Calfornia Dam Uses Emergency Spillway to Control Water
Water flowing over the emergency spillway at Oroville Dam
The massive Oroville Dam in northern California is currently using an emergency spillway to spill excess water from its reservoir after the failure of its concrete lined spillway. Tuesday trouble showed up as the dam operators opened the regular spillway to move excess water more directly into the Feather River. What is normally an impressive flow of water suddenly turned into a turbulent maelstrom halfway down the concrete chute.
Water was shooting out of the concrete pathway and spilling sideways gouging out rocks, dirt and trees.
Workers shut down the spillway to investigate and found that a large hole had opened in the massive chute.
Heavy rains had filled the lake to 98% capacity and more was coming down. If they shut the spillway, the amount that could be released at the base of the dam would not be enough to prevent the lake from overfilling and spill uncontrollably over the top of the 700+ foot dam. So the workers decided to keep the spillway open and hope for the best.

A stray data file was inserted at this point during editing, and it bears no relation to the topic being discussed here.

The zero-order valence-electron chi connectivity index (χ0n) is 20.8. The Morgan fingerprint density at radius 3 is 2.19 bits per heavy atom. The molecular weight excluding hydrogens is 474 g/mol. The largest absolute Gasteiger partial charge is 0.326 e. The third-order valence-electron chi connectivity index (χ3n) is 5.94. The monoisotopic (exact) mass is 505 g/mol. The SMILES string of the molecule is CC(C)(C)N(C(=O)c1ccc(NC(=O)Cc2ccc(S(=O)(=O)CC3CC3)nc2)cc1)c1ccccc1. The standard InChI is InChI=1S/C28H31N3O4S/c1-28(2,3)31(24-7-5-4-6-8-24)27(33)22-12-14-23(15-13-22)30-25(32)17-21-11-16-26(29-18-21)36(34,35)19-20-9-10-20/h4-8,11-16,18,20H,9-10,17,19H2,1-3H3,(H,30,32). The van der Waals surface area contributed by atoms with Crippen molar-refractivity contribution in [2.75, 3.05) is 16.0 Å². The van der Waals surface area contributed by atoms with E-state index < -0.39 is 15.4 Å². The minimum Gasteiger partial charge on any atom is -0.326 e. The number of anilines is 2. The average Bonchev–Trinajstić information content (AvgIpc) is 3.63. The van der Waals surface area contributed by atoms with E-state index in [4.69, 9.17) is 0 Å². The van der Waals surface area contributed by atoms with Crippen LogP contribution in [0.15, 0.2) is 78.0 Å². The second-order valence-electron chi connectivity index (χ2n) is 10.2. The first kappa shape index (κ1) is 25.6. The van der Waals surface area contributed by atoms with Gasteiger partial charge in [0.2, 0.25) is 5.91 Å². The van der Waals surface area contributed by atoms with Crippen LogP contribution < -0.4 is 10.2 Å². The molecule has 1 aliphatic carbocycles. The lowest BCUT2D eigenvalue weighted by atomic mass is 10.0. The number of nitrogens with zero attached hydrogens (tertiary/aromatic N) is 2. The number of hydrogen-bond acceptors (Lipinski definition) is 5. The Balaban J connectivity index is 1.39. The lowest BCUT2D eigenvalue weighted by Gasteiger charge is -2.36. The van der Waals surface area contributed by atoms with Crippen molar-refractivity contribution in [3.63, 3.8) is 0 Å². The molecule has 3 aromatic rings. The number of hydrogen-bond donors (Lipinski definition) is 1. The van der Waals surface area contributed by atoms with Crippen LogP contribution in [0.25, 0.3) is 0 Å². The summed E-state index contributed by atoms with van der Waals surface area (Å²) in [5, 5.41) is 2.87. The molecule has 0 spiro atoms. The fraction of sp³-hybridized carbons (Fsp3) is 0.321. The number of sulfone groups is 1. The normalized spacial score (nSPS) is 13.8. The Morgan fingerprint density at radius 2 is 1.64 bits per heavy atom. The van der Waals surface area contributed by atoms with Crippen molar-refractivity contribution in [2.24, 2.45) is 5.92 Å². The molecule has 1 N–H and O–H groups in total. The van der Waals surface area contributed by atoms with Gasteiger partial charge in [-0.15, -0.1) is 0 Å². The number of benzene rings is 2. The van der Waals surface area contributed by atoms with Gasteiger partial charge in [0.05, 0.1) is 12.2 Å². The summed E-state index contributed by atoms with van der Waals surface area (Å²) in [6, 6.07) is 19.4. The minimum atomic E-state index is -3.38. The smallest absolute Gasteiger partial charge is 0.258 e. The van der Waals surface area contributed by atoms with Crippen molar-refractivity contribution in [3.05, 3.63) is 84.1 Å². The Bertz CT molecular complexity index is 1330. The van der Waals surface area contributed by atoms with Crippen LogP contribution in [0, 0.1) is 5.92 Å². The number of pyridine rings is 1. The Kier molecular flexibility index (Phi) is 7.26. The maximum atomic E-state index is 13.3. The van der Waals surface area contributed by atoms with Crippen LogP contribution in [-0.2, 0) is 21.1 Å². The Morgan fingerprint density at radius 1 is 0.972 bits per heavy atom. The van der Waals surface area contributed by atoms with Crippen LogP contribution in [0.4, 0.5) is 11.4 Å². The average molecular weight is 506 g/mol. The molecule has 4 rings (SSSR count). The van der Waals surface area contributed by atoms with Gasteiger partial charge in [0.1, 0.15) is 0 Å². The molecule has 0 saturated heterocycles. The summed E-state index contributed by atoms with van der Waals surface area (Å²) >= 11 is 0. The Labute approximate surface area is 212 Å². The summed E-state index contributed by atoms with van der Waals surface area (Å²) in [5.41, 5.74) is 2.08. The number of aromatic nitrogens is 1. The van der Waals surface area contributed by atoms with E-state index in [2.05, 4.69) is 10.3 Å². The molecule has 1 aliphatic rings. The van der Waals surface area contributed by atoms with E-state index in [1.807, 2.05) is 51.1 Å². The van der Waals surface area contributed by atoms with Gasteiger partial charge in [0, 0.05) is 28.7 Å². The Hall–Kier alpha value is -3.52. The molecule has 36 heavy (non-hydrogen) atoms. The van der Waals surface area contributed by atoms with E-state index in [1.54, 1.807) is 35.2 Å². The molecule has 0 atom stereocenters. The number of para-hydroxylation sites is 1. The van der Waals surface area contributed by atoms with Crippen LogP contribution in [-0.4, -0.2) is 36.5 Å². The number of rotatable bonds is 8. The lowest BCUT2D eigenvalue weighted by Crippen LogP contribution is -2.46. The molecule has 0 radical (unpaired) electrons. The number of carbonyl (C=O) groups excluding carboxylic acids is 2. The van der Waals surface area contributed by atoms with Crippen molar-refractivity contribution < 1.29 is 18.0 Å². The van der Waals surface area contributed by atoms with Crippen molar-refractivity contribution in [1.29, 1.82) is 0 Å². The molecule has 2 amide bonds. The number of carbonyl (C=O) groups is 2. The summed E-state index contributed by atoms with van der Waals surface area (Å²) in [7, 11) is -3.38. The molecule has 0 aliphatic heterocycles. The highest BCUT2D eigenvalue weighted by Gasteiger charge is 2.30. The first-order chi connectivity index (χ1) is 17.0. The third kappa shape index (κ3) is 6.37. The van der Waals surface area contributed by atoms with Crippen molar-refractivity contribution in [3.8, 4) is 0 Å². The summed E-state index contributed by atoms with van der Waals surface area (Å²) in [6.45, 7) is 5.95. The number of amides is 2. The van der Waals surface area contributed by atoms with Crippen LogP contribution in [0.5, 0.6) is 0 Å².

By early Saturday the concrete spillway was badly damaged as the turbulence broke up further pieces of the trackage and water was flowing into the emergency spillway. The emergency spillway is an unpaved part of the hillside. This is the first time in the dam’s history that this has happened.
The 48 year old dam has been declared safe and California officials are not expecting any flooding in the towns downstream.
The Oroville Dam is a major supplier of drinking water, electricity and irrigation water for California’s agriculture industry. Lake Oroville is a popular recreation site.
The repair job won’t be cheap. An initial estimate is at least $200 million will be needed.
Repair to the Feather River is another matter. Direct damage to the river has occurred and a downstream steelhead salmon hatchery may be affected by the turbid water. Steelhead are an endangered species.